Wednesday, May 25, 2022

May 26, 2022 - This Week's Box Contents Featuring Greens


Cooking With This Week's Box

Welcome to week 4 of our CSA season and the last week of May!  The month of May has been interesting, to say the least.  In one month we’ve had temperatures in the 90’s and just this last week we woke up to frost in the valley!  Despite an unusual spring and the uncertainty of the weather, Mother Nature still delivers and we continue to have food  on our tables.  This week we’re not featuring one particular vegetable, but rather a category of vegetables that we’re loosely calling “greens.”  As I mention in this week’s vegetable feature article  (See below), we have long been advocates for “eating your greens every day!”  The good news is, greens are nature’s fast foods.  They are quick and easy to cook and versatile in their use.  This week’s featured recipe is for Marilyn’s Stir-fry Sauce (See below).  Marilyn is a longtime CSA member and shared this recipe with me several years ago.  It’s a great sauce that can be made in advance so you can make a quick stir-fry on the fly using any seasonal greens or vegetables you have available.  It’s called creative cooking, following your instinct and using what you have available to you at that moment.   So get creative with your vegetable combinations and use up some of those greens in this week’s box!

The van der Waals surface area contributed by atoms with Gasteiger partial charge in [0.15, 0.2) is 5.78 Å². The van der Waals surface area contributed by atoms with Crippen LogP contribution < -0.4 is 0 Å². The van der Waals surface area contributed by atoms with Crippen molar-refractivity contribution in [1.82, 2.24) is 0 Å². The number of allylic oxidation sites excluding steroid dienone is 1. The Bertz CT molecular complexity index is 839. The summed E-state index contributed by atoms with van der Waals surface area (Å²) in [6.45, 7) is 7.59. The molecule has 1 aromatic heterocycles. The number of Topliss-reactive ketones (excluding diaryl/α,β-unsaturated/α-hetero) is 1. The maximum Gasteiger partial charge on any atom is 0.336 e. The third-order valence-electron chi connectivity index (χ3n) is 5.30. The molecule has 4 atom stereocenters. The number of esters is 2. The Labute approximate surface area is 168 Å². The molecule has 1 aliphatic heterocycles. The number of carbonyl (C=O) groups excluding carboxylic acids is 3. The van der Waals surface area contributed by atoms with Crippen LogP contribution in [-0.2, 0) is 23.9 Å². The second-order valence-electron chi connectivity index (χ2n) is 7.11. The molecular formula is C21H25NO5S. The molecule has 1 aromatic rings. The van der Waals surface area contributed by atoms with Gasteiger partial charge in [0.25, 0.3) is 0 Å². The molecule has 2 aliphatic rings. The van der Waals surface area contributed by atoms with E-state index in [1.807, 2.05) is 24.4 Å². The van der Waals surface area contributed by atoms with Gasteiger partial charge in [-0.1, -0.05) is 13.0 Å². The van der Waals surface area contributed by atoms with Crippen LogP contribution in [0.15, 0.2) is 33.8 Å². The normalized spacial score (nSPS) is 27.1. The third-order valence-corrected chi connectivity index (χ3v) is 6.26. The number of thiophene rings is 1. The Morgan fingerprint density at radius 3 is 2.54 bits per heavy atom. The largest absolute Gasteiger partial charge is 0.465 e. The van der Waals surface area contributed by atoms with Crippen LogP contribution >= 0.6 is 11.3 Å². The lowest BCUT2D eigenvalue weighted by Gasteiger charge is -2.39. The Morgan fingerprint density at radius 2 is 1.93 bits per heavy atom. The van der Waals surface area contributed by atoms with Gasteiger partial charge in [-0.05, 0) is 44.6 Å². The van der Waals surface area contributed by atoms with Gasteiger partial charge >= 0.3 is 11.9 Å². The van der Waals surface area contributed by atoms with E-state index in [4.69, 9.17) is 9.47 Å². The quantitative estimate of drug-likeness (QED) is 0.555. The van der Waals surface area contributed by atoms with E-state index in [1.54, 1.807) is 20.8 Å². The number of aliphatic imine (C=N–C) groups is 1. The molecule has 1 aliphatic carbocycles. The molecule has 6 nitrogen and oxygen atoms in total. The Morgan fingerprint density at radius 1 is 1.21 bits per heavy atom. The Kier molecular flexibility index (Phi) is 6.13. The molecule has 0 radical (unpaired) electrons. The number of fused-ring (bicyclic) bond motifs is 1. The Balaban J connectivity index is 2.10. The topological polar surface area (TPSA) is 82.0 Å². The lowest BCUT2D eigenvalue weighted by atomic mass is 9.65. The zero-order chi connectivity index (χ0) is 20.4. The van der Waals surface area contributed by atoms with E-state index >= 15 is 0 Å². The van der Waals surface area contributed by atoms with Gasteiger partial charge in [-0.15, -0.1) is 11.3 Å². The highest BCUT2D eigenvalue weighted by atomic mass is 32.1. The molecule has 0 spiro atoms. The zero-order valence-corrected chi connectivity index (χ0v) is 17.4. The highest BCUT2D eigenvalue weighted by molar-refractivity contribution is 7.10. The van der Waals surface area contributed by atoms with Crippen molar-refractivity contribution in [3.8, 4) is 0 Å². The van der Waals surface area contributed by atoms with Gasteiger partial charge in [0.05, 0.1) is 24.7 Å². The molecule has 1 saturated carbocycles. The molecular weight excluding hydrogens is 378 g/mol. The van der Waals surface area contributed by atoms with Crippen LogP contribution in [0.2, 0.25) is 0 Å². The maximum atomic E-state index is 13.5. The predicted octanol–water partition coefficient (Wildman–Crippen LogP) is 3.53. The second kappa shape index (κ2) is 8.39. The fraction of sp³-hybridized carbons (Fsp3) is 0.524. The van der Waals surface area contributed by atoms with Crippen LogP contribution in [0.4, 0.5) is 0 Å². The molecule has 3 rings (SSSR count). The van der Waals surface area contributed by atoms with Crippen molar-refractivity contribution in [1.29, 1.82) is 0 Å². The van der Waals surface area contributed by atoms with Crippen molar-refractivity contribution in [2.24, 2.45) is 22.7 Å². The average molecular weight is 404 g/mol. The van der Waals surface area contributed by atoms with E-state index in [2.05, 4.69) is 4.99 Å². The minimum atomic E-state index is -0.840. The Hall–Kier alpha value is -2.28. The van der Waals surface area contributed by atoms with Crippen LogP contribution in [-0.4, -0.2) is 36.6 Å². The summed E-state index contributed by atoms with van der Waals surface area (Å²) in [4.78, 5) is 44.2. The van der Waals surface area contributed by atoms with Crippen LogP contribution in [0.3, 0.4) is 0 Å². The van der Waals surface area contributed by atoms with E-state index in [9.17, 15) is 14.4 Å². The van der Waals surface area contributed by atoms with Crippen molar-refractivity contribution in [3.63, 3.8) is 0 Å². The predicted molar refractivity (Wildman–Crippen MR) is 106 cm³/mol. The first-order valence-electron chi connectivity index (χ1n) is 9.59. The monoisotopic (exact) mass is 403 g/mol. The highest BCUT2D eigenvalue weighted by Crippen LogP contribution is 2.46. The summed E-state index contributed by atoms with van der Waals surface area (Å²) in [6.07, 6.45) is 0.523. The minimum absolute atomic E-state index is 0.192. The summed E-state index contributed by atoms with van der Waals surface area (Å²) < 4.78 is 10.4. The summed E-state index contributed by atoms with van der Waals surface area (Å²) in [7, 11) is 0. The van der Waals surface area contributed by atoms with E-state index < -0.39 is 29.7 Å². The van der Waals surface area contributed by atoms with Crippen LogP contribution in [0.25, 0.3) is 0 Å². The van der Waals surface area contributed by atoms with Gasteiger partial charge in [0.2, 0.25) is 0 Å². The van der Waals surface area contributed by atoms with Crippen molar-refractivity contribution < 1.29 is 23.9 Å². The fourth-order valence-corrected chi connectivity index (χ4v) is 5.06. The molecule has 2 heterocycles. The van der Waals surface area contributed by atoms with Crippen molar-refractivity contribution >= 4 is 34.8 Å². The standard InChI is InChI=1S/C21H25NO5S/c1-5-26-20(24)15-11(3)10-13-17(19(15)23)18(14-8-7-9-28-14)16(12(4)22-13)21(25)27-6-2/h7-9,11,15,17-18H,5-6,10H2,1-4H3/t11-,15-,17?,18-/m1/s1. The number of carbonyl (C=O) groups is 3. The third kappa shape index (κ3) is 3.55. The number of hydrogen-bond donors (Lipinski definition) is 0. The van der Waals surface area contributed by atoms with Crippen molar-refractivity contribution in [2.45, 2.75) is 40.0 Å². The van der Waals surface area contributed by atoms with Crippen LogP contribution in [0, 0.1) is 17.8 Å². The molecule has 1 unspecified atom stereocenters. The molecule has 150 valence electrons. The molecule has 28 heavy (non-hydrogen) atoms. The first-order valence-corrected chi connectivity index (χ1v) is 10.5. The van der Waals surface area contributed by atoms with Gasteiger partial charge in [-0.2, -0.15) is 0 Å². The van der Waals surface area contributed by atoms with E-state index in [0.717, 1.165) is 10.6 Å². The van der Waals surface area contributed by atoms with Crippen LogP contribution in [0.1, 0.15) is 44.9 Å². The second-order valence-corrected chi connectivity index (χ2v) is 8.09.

Following along with our theme of “Eat Your Greens…Every Day,”  I also included recipe suggestions for using radish tops as well as the unique hon tsai tai.  There are many ways you can eat and enjoy radish tops, but I like this recipe for Radish top Pasta with Chickpeas and Parsley.  While Hon Tsai Tai and Shiitake Potstickers do take a little time to assemble, but they are fun to make and very tasty! 

In addition to a lot of green-centric recipes this week, I’ve also included a recipe for Rhubarb Cheesecake and Sparkling Rhubarb Lemonade as well as Cheesy Baked Asparagus with Gruyere Cheese, Garlic & Bacon and Sheet Pan 30-Minute Sticky Apricot Chicken and Asparagus.   These spring vegetables won’t be around for very long, so enjoy them while they are in season!